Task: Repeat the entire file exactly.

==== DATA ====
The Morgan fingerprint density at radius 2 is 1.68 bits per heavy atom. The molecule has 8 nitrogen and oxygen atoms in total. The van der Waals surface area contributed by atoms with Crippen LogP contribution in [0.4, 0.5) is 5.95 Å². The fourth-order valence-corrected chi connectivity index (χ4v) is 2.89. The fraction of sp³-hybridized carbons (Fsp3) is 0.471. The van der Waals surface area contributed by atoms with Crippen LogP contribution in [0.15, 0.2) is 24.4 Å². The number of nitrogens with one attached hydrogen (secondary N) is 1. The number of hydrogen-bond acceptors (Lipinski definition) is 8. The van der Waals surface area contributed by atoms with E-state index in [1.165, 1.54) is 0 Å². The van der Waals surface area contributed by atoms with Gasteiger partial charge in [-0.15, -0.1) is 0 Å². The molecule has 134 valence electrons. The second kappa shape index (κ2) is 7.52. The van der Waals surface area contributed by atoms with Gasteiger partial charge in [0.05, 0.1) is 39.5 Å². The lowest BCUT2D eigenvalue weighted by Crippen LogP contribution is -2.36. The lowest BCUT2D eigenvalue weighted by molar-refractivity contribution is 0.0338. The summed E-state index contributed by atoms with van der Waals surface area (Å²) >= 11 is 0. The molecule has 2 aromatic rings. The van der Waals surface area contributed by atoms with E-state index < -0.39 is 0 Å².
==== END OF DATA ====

The Morgan fingerprint density at radius 2 is 1.68 bits per heavy atom. The molecule has 8 nitrogen and oxygen atoms in total. The van der Waals surface area contributed by atoms with Crippen LogP contribution in [0.4, 0.5) is 5.95 Å². The fourth-order valence-corrected chi connectivity index (χ4v) is 2.89. The fraction of sp³-hybridized carbons (Fsp3) is 0.471. The van der Waals surface area contributed by atoms with Crippen LogP contribution in [0.15, 0.2) is 24.4 Å². The number of nitrogens with one attached hydrogen (secondary N) is 1. The number of hydrogen-bond acceptors (Lipinski definition) is 8. The van der Waals surface area contributed by atoms with E-state index in [1.165, 1.54) is 0 Å². The van der Waals surface area contributed by atoms with Gasteiger partial charge in [-0.15, -0.1) is 0 Å². The molecule has 134 valence electrons. The second kappa shape index (κ2) is 7.52. The van der Waals surface area contributed by atoms with Gasteiger partial charge in [0.05, 0.1) is 39.5 Å². The lowest BCUT2D eigenvalue weighted by Crippen LogP contribution is -2.36. The lowest BCUT2D eigenvalue weighted by molar-refractivity contribution is 0.0338. The summed E-state index contributed by atoms with van der Waals surface area (Å²) >= 11 is 0. The molecule has 2 aromatic rings. The van der Waals surface area contributed by atoms with E-state index < -0.39 is 0 Å².